It has prescribed the method by which the Indian Exchequer might itself institute proceedings and might he made the subject of proceedings for the purpose of determining the rights between the State and the subjects of the State. A suit against the State cannot be regarded as being against any person or any real body corporate Doya Narain v. Secretary of state for India in council ILR 14 Cal. 256 at p 273 (D). It has been, held repeatedly that the expression 'person' does not include the State(Simla Hills Transport Service v. Punjab State, C. W. No. 545 of 1950 (Funj) (E), and Kapur Textile Finishing Mills J. H. F. Concern v. Province of East Punjab AIR 1954 Funj 49 (F), and that the expression, 'reside' appearing in Section 19 of the Code of Civil Procedure refers only to natural persons and not to legal entities such as limited companies or Governments Govindarajulu Naidu v. Secretary of State for India in Council, ILK 50 Mad 449: (AIR 1947 Mad 689) (G).
Where the State acting as such reserves to it self certain rights which are denied to other persons in similar circumstances the provisions of Article 14 are riot violated: (S) AIR 1955 Nag 177 (C). The liberty guaranteed by the due process clause of the American Constitution is the liberty of natural, not artificial persons: Onev v. Oklahoma City, CCA 10, 120-F (2nd) 861 (H).
5. A sovereign legislature is at liberty to exercise powers of taxation, powers of eminent domain and police powers. The powers of taxation are usually exercised for the purpose of creating revenue; the powers of eminent domain for the purpose of taking private property for a public use and police powers for the purpose of promoting public welfare by restraining and regulating the use of liberty and property. Although the Indian Constitution does not recognise this threefold classification, there can be no doubt that the Provincial Insolvency Act has been enacted by the Provincial Legislature in exercise of powers analogous to police powers. The prerogative of the sovereign to preferential treatment over all other creditors has been recognised from early times for it is a well known maxim of law that where the king's and the subject's title concur, the king's title must be preferred. So far as this country is concerned the priority of taxes in bankruptcy is not predicated upon the prerogative of the Crown, but depends exclusively on statutory provisions. The Legislature has classified debts for the purpose of priority and has accorded a favoured position to debts due to the State. In the hierarchy of debts priority has been accorded to classes of debts rather than to classes of creditors. First in order of priority are debts due to Government, for Section 44 declares that an order of discharge shall not release the insolvent from any debt due to Government. This section is designed to carry out a public purpose: it operates uniformly on all persons in the State when they come within the scope of its authority; it is applicable to all persons in like circumstances; it does not subject individuals to an arbitrary power; it does not discriminate against some and in favour of others; it treats all alike within the sphere of its operation. A statutory provision of this kind cannot be regarded as violative of the constitutional provision relating to equal protection of the laws. The moneys claimed by the State in the present case are moneys which are due from the insolvent in respect of licence fees which were to be paid by the insolvent under the provisions of the appropriate Excise Acts. The power of issuing licences under excise laws is clearly an exercise of police powers. It is impossible to hold that the debt which is sought to be recovered in the present case accrued to the State while it was acting in its capacity as a private juristic person or while it was engaged in commercial activities.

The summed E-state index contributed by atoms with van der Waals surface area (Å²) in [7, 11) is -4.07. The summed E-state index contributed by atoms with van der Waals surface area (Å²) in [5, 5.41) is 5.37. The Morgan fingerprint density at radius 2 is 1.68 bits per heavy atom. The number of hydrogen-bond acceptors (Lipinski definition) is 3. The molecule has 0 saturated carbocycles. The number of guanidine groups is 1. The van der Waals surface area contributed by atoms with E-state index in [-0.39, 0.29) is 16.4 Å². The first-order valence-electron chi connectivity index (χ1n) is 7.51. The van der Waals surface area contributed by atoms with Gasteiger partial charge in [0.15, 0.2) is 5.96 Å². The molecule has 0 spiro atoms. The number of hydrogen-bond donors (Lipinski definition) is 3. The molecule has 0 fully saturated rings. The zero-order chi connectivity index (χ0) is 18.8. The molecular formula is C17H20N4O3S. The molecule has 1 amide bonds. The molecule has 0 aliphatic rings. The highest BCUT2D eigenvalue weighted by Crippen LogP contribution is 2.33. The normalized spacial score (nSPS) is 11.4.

6. For these reasons I am of the opinion that neither a State nor a Government can fall within the ambit of the expression 'person' appearing in Article 14 of the Constitution. Let an appropriate answer be returned to the question which has been referred to us by the learned District Judge.
7. I agree.